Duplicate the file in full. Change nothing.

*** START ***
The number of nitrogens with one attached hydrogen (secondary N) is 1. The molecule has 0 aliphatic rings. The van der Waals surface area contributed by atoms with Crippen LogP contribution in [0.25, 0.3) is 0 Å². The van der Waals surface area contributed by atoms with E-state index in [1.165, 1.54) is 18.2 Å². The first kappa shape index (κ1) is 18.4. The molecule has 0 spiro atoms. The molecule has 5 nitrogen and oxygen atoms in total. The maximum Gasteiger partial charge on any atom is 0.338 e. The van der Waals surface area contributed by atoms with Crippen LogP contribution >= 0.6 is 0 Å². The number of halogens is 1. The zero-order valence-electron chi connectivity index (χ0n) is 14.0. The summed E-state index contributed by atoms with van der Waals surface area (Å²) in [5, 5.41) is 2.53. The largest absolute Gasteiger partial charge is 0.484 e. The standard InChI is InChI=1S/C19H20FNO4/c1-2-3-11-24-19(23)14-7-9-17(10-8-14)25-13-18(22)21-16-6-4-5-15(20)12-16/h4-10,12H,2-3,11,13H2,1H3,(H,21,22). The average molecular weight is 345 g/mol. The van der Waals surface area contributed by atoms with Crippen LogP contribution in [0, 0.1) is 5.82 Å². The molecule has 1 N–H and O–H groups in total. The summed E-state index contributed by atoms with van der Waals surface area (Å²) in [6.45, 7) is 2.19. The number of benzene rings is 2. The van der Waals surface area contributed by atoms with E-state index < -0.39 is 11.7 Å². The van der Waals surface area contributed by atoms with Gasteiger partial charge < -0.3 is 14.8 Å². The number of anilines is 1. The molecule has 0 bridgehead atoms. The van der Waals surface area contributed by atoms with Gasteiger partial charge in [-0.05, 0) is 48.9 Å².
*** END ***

The number of nitrogens with one attached hydrogen (secondary N) is 1. The molecule has 0 aliphatic rings. The van der Waals surface area contributed by atoms with Crippen LogP contribution in [0.25, 0.3) is 0 Å². The van der Waals surface area contributed by atoms with E-state index in [1.165, 1.54) is 18.2 Å². The first kappa shape index (κ1) is 18.4. The molecule has 0 spiro atoms. The molecule has 5 nitrogen and oxygen atoms in total. The maximum Gasteiger partial charge on any atom is 0.338 e. The van der Waals surface area contributed by atoms with Crippen LogP contribution >= 0.6 is 0 Å². The number of halogens is 1. The zero-order valence-electron chi connectivity index (χ0n) is 14.0. The summed E-state index contributed by atoms with van der Waals surface area (Å²) in [5, 5.41) is 2.53. The largest absolute Gasteiger partial charge is 0.484 e. The standard InChI is InChI=1S/C19H20FNO4/c1-2-3-11-24-19(23)14-7-9-17(10-8-14)25-13-18(22)21-16-6-4-5-15(20)12-16/h4-10,12H,2-3,11,13H2,1H3,(H,21,22). The average molecular weight is 345 g/mol. The van der Waals surface area contributed by atoms with Crippen LogP contribution in [0, 0.1) is 5.82 Å². The molecule has 1 N–H and O–H groups in total. The summed E-state index contributed by atoms with van der Waals surface area (Å²) in [6.45, 7) is 2.19. The number of benzene rings is 2. The van der Waals surface area contributed by atoms with E-state index < -0.39 is 11.7 Å². The van der Waals surface area contributed by atoms with Gasteiger partial charge < -0.3 is 14.8 Å². The number of anilines is 1. The molecule has 0 bridgehead atoms. The van der Waals surface area contributed by atoms with Gasteiger partial charge in [-0.05, 0) is 48.9 Å².